2. Kiwi Smoothie

Create a delicious and nutritious smoothie by blending kiwi with other fruits, like bananas and berries, and a splash of yogurt or almond milk.  

3. Kiwi Salsa

Combine diced kiwi with tomatoes, onions, cilantro, and a squeeze of lime juice to create a vibrant and flavorful kiwi salsa. This makes a tasty topping for grilled chicken or fish or as a refreshing dip with whole-grain chips.

4. Kiwi Parfait

Layer sliced kiwi with Greek yogurt and granola to create a delightful kiwi parfait. This adds a burst of flavor and provides a mix of textures for a satisfying breakfast or dessert option.

Preparation and Storage Tips

To peel a kiwi, cut off both ends and use a spoon to scoop out the flesh. Slice or dice the peeled kiwi as desired. Store whole, uncut kiwi in the refrigerator to maintain freshness. Once cut, store it in an airtight container to prevent it from drying out. Kiwi can be frozen for future use. Peel and slice it before placing it in a sealed bag. Frozen kiwi makes a great addition to smoothies.

Frequently Asked Questions

Is It Okay To Eat Kiwi Everyday?

Yes, it is generally safe to eat kiwi every day. Kiwi is a nutrient-dense fruit rich in vitamins, minerals, and antioxidants. People with allergies or sensitivities should talk with a healthcare professional for personalized advice.

Is Kiwi a Superfood?

Yes, kiwi is often considered a superfood due to its exceptional nutritional content. It is a rich source of vitamin C, dietary fiber, and various antioxidants. These nutrients promote immune support, digestive health, and overall health.

Should I Eat Kiwi Skin?

Yes, the kiwi skin is edible and contains additional fiber and nutrients. Wash the kiwi thoroughly or opt for organic when possible. Some people may prefer to peel the kiwi for texture or taste preferences.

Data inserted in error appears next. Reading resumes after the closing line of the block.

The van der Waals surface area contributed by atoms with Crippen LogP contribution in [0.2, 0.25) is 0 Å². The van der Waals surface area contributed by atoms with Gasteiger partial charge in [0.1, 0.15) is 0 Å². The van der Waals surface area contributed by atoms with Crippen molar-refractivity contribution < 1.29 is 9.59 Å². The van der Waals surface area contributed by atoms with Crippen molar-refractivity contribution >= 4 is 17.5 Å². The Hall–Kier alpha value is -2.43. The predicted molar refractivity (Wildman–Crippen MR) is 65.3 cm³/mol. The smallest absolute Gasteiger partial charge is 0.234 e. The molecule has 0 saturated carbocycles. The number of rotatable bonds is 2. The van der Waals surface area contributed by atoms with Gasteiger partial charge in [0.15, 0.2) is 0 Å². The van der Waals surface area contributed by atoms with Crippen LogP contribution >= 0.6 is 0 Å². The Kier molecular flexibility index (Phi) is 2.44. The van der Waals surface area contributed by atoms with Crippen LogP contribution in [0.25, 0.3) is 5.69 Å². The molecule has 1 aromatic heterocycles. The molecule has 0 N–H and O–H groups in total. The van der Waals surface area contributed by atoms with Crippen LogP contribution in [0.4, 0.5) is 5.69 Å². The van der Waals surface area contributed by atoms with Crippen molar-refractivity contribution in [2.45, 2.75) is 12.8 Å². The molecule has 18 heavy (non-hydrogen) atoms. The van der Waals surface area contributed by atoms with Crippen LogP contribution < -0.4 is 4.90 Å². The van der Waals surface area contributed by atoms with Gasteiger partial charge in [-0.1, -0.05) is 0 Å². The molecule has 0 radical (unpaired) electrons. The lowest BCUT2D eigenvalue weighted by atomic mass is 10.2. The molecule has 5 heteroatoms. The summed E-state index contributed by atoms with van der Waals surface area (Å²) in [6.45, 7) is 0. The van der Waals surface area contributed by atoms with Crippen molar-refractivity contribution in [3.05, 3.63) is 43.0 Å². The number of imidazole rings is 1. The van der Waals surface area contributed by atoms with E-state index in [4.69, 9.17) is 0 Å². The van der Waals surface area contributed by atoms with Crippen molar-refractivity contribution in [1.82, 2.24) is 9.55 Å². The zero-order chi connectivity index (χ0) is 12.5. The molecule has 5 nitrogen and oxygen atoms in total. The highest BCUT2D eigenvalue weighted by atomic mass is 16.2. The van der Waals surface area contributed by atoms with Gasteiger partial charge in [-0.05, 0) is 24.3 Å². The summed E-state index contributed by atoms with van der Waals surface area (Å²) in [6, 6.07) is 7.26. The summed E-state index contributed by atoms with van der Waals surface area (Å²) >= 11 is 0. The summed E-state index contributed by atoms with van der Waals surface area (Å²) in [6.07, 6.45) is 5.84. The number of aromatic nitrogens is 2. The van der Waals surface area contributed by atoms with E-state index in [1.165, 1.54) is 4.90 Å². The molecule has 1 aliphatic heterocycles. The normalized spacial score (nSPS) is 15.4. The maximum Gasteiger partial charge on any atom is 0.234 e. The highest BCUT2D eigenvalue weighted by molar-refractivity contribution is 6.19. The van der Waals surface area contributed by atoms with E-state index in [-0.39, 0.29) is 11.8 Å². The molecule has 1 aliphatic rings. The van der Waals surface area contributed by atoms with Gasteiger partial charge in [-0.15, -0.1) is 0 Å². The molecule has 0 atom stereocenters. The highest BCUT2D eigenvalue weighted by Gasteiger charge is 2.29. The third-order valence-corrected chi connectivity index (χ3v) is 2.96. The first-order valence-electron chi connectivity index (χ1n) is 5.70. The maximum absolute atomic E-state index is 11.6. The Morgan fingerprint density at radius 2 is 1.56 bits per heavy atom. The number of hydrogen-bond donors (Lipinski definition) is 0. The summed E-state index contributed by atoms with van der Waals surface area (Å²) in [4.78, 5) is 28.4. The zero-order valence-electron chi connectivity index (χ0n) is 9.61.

What Is The Best Time To Eat Kiwi?

There is no specific "best" time to eat kiwi. It can be enjoyed at any time of the day. If your goal is to improve sleep, eating kiwi an hour before bed may be helpful.

<p class="pro-tip"><strong>Learn More: </strong><a href="/benefits-of-grapefruit">Grapefruit: Nutrition, Uses, and 10 Science-Based Benefits</a>.</p>

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References

  1. Rance, H. (2023, May 25). How are kiwi grown?. California Grown. https://californiagrown.org/blog/how-are-kiwi-grown/
  2. Shahbandeh, M. (2023, January 20). Kiwi Fruit: Leading Producers Worldwide 2021. Statista. https://www.statista.com/statistics/812434/production-volume-of-leading-kiwi-producing-countries
  3. U.S. Department of Agriculture, Agricultural Research Service. FoodData Central, 2019. https://fdc.nal.usda.gov/fdc-app.html#/food-details/327046/nutrients.
  4. Richardson, D. P., Ansell, J., & Drummond, L. N. (2018). The nutritional and health attributes of kiwifruit: a review. European journal of nutrition, 57(8), 2659–2676. https://doi.org/10.1007/s00394-018-1627-z
  5. Doherty, R., Madigan, S., Nevill, A., Warrington, G., & Ellis, J. G. (2023). The Impact of Kiwifruit Consumption on the Sleep and Recovery of Elite Athletes. Nutrients, 15(10), 2274. https://doi.org/10.3390/nu15102274
  6. Lin, H. H., Tsai, P. S., Fang, S. C., & Liu, J. F. (2011). Effect of kiwifruit consumption on sleep quality in adults with sleep problems. Asia Pacific journal of clinical nutrition, 20(2), 169–174.
  7. U.S. Department of Agriculture and U.S. Department of Health and Human Services. Dietary Guidelines for Americans, 2020-2025. 9th Edition. December 2020. https://www.dietaryguidelines.gov/sites/default/files/2020-12/Dietary_Guidelines_for_Americans_2020-2025.pdf
  8. Carr, A. C., Pullar, J. M., Moran, S., & Vissers, M. C. (2012). Bioavailability of vitamin C from kiwifruit in non-smoking males: determination of 'healthy' and 'optimal' intakes. Journal of nutritional science, 1, e14. https://doi.org/10.1017/jns.2012.15
  9. Chey, Samuel W. MPH1; Chey, William D. MD, FACG1; Jackson, Kenya BS2; Eswaran, Shanti MD3. S0454 Randomized, Comparative Effectiveness Trial of Green Kiwifruit, Psyllium, or Prunes in U.S. Patients with Chronic Constipation. Official journal of the American College of Gastroenterology | ACG 115():p S229, October 2020.
  10. Inoue, Y., Kitani, Y., Osakabe, S., Yamamoto, Y., Murata, I., & Kanamoto, I. (2021). The Effects of Gold Kiwifruit Intake Timing with or without Pericarp on Postprandial Blood Glucose Level. Nutrients, 13(6), 2103. https://doi.org/10.3390/nu13062103
  11. Monro J. A. (2013). Kiwifruit, carbohydrate availability, and the glycemic response. Advances in food and nutrition research, 68, 257–271. https://doi.org/10.1016/B978-0-12-394294-4.00014-6

About the author

Victoria Whittington earned her Bachelor of Science in Food and Nutrition from the University of Alabama and has over 10 years of experience in the health and fitness industry.